Independent and combined impact of hypoxia and acute inorganic nitrate ingestion on thermoregulatory responses to the cold.

Affiliation

Arnold JT(1), Bailey SJ(2), Hodder SG(1), Fujii N(3), Lloyd AB(4).
Author information:
(1)Environmental Ergonomics Research Centre, James France Bldg, Design School, Loughborough University, Loughborough, LE11 3TU, UK.
(2)School of Sport, Exercise and Health Sciences, Loughborough University, Loughborough, UK.
(3)Faculty of Health and Sport Sciences, University of Tsukuba, Tsukuba, Japan.
(4)Environmental Ergonomics Research Centre, James France Bldg, Design School, Loughborough University, Loughborough, LE11 3TU, UK. [Email]

Abstract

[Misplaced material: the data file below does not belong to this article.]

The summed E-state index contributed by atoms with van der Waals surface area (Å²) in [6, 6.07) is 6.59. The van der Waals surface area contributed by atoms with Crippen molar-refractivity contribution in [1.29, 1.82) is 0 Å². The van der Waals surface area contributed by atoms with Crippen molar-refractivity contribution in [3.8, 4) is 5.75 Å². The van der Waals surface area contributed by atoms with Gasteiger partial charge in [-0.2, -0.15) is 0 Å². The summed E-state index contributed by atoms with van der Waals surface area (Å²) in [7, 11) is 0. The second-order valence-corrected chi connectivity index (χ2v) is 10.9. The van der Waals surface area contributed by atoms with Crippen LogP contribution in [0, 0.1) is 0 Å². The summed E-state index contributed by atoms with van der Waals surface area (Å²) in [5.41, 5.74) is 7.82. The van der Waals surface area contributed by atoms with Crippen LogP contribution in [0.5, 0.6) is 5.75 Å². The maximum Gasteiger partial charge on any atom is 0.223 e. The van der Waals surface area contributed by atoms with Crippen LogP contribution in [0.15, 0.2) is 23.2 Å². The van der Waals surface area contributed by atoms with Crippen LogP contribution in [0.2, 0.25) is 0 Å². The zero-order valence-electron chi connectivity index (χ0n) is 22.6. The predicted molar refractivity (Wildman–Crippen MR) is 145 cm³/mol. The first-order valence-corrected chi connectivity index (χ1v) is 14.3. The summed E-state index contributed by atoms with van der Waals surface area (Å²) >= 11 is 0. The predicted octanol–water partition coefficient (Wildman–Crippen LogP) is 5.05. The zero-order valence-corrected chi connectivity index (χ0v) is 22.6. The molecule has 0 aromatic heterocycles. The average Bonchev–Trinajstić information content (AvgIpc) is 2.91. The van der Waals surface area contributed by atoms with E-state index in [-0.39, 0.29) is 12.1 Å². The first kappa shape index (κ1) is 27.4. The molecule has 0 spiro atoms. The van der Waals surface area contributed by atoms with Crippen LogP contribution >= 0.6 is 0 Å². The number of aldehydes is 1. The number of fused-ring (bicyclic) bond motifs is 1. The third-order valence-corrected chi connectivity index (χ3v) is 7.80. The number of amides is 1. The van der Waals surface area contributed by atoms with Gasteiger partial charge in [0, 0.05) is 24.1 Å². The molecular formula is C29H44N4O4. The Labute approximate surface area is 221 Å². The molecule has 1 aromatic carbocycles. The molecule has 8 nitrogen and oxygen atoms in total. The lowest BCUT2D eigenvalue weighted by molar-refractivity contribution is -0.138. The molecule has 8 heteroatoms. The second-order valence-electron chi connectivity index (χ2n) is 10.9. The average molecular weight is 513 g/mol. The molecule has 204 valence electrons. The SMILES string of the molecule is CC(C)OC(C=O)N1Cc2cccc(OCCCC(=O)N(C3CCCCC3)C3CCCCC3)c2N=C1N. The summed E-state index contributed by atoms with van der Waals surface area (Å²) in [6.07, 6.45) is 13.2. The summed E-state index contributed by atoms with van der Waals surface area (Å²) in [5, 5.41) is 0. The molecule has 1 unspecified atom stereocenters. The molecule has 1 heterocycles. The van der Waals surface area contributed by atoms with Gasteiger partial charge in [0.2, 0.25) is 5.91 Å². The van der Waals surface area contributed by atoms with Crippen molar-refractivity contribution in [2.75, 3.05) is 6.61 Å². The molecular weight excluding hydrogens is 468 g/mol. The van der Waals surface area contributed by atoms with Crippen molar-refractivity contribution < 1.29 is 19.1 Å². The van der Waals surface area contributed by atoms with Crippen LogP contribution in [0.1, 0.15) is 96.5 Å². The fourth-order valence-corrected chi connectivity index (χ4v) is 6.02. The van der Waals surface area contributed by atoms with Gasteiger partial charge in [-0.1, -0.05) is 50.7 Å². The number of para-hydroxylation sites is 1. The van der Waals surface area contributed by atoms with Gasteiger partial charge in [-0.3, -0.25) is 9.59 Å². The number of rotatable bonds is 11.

PURPOSE: This study assessed the impact of normobaric hypoxia and acute nitrate ingestion on shivering thermogenesis, cutaneous vascular control, and thermometrics in response to cold stress. METHOD: Eleven male volunteers underwent passive cooling at 10 °C air temperature across four conditions: (1) normoxia with placebo ingestion, (2) hypoxia (0.130 FiO2) with placebo ingestion, (3) normoxia with 13 mmol nitrate ingestion, and (4) hypoxia with nitrate ingestion. Physiological metrics were assessed as a rate of change over 45 min to determine heat loss, and at the point of shivering onset to determine the thermogenic thermoeffector threshold. RESULT: Independently, hypoxia expedited shivering onset time (p = 0.05) due to a faster cooling rate as opposed to a change in central thermoeffector thresholds. Specifically, compared to normoxia, hypoxia increased skin blood flow (p = 0.02), leading to an increased core-cooling rate (p = 0.04) and delta change in rectal temperature (p = 0.03) over 45 min, yet the same rectal temperature at shivering onset (p = 0.9). Independently, nitrate ingestion delayed shivering onset time (p = 0.01), mediated by a change in central thermoeffector thresholds, independent of changes in peripheral heat exchange. Specifically, compared to placebo ingestion, no difference was observed in skin blood flow (p = 0.5), core-cooling rate (p = 0.5), or delta change in rectal temperature (p = 0.7) over 45 min, while nitrate reduced rectal temperature at shivering onset (p = 0.04). No interaction was observed between hypoxia and nitrate ingestion. CONCLUSION: These data improve our understanding of how hypoxia and nitric oxide modulate cold thermoregulation.